Chattel slavery, institutional racism, and government policies alienated enslaved people and their descendants from the land. This continues to result in food insecurity, poor health, and property loss. Today, less than 2 percent of working farms are owned by Black Americans.
Activists, gardeners, authors, and farmers are rediscovering Black America’s rich agricultural heritage and its roots in spirituality and religious traditions. They are advocating for a new and empowering relationship with food production and the natural world. One of the leading voices of this new movement is Soul Fire Farm. Located in upstate New York, Soul Fire Farm is “an Afro-Indigenous-centered community farm committed to uprooting racism and seeding sovereignty in the food system.”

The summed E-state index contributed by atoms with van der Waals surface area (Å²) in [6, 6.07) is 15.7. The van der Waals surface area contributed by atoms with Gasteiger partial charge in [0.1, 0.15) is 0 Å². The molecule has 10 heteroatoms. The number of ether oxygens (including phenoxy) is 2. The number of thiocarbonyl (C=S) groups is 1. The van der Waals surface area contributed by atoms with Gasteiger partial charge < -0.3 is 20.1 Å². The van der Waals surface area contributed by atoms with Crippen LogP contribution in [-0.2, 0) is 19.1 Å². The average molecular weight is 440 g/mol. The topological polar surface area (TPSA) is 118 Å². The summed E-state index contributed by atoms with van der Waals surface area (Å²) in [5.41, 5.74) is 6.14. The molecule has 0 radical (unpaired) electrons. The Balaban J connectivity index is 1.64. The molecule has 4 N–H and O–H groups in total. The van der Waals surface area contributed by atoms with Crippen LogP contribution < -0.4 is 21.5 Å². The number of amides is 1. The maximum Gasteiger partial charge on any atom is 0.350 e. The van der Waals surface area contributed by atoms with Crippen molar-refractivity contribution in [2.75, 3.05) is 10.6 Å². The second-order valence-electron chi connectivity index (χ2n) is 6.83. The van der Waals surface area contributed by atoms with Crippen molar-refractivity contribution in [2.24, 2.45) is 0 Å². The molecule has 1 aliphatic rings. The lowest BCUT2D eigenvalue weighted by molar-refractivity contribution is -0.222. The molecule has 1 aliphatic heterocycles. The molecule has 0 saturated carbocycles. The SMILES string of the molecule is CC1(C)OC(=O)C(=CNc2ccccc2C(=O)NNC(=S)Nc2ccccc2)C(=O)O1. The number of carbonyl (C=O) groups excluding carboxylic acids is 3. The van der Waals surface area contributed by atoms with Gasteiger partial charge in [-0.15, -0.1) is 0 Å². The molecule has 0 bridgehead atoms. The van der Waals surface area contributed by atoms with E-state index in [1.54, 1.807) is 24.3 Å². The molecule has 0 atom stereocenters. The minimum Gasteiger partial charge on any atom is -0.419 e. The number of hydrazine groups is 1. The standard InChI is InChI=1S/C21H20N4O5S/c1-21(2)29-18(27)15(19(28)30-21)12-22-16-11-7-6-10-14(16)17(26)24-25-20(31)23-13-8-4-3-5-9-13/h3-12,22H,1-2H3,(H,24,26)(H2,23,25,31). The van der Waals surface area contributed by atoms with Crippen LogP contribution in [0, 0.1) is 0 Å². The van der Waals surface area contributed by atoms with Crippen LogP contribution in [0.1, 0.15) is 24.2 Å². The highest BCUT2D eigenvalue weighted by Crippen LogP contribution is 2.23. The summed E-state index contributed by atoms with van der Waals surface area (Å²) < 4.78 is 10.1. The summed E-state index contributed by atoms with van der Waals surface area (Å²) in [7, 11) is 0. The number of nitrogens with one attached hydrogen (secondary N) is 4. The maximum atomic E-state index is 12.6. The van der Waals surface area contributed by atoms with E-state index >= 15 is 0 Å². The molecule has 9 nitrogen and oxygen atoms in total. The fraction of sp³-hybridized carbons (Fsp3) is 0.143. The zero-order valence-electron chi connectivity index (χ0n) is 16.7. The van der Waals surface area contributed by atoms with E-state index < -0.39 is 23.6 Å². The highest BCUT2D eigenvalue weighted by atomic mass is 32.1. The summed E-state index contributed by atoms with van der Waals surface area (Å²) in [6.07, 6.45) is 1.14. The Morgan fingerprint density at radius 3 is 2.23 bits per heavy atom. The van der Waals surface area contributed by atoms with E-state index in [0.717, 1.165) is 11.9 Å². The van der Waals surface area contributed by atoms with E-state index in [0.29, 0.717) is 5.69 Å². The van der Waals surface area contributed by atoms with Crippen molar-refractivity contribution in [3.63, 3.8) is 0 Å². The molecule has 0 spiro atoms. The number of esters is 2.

To mark Earth Day, Soul Fire Farm’s co-director will join us from the farm for a panel discussion to explore these issues and how the audience themselves might work toward a more equitable food system.
Leah Penniman is the co-director and farm manager of Soul Fire Farm. She is the author of Farming While Black: Soul Fire Farm’s Practical Guide to Liberation on the Land and a 2019 recipient of the James Beard Foundation Leadership Award.
Rufus Burnett Jr. is an assistant professor of theology at Fordham University and he has written about the blues, decolonial theology, and the Black American experience. He is the author of Decolonizing Revelation: A Spatial Reading of the Blues.
David Goodwin, assistant director of Fordham’s Center on Religion and Culture, will moderate the discussion, including questions from the online audience.